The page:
One Handy Tool…The “Down and Dirty” Print Book



Sometimes when selecting paper for your project, you may find yourself a little unsure how your design or printing technique is going to reproduce on the sheet. Sometimes you just pull the trigger and go for it, hoping it turns out like you have visualized in your head.  At other times, you need an actual printed sample to show the results and confirm you are on the right track. Our sample room is always full of a wide rage of printed samples to help in your paper decision process and there is one tool that we have found to be a “must have” in every printer and designer library…the “Down and Dirty Printing” book.

smooth felt


Inside you will find print comparisons of the same printed image on a variety of uncoated paper colors and finishes. Above is 4-color and metallics printed on smooth, felt, laid and linen.(Clockwise from upper left).  Each finish affects print differently.

And paper color most definitely affects the ink you lay on top.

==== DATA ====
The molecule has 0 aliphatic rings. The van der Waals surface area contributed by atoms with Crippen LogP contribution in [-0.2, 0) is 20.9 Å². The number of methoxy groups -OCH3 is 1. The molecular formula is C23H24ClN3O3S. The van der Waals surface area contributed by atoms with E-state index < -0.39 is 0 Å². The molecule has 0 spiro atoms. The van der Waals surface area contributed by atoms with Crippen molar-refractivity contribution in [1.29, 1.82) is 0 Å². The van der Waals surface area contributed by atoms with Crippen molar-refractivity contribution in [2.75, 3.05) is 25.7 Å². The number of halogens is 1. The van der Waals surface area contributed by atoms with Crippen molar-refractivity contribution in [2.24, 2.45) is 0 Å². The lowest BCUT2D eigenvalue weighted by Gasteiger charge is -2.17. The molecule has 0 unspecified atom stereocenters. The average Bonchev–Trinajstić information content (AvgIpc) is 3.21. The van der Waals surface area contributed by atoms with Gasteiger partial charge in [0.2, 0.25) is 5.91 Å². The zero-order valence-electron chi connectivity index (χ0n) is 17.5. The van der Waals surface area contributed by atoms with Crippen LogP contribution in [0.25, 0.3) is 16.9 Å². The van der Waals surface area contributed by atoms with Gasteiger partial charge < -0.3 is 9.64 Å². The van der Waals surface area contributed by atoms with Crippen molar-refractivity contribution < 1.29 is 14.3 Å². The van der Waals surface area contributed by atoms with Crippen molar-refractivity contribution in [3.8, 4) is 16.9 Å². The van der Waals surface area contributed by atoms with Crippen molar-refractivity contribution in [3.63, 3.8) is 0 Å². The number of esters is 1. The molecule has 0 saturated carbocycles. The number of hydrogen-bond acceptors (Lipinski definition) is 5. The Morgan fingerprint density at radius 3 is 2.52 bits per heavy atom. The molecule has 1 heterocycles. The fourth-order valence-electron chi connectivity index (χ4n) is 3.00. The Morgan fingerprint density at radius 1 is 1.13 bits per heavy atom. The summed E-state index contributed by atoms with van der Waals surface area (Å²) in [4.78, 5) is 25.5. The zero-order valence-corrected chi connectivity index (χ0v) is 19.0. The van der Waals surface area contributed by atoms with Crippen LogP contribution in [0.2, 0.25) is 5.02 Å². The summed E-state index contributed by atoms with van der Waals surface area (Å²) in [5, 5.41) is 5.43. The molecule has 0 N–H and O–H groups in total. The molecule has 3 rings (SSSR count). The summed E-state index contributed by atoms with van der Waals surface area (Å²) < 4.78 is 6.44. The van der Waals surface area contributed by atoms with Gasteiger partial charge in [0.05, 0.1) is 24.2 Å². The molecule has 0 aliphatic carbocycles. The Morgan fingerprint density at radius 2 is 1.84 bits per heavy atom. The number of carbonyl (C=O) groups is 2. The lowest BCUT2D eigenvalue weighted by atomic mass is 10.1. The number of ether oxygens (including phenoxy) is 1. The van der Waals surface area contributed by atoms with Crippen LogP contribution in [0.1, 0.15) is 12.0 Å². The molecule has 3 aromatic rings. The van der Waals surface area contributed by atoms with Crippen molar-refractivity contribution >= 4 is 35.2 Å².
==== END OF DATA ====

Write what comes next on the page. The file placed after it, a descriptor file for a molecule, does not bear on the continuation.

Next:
Look at the 4-color printing on white paper (above) as opposed to a kraft color and golden color (below). Take special note of the photo with the man holding the loop on the left. After seeing these print demonstrations you may decide that the kraft paper gives you the vintage feel you are trying to achieve or maybe the bright white gives your photos that pop that you want. (And the golden paper makes the man’s flesh look like he is downright ill.)


What about fibers and flecks in a sheet? How are they going to appear in your printing?

FIBERS PHOTOSAs you can see, there is no hiding those flecks. And that might be just what you want.

Dark colors have their limitations in regards to  what inks look and reproduce well. We don’t suspect you will be printing 4-color process photos on black any time soon, but have you ever considered a halftone photo in opaque white? It can be hard to predict the results without a tool like this book. (Below: Upper left photo is white opaque halftone on black and lower right is the same, only on a burgundy linen). Or what about playing with varying percentages of white opaque as shown on the emerald green below? Metallic inks work well on dark pigmented papers, but be prepared for the “shine” of the ink to dull back on uncoated papers due to ink absorption.

BLACKSdark colors

The book is printed on all of the Neenah Royal Sundance papers, their value priced gradeline, but these demonstrations could easily translate to other uncoated papers and serve as a guide. For more information on Royal Sundance papers and how they can economically add color and texture to your project, contact your Field Paper Sales or Spec Rep. And get the “Down and Dirty Printing” book for your library…you and your clients will use this time and time again.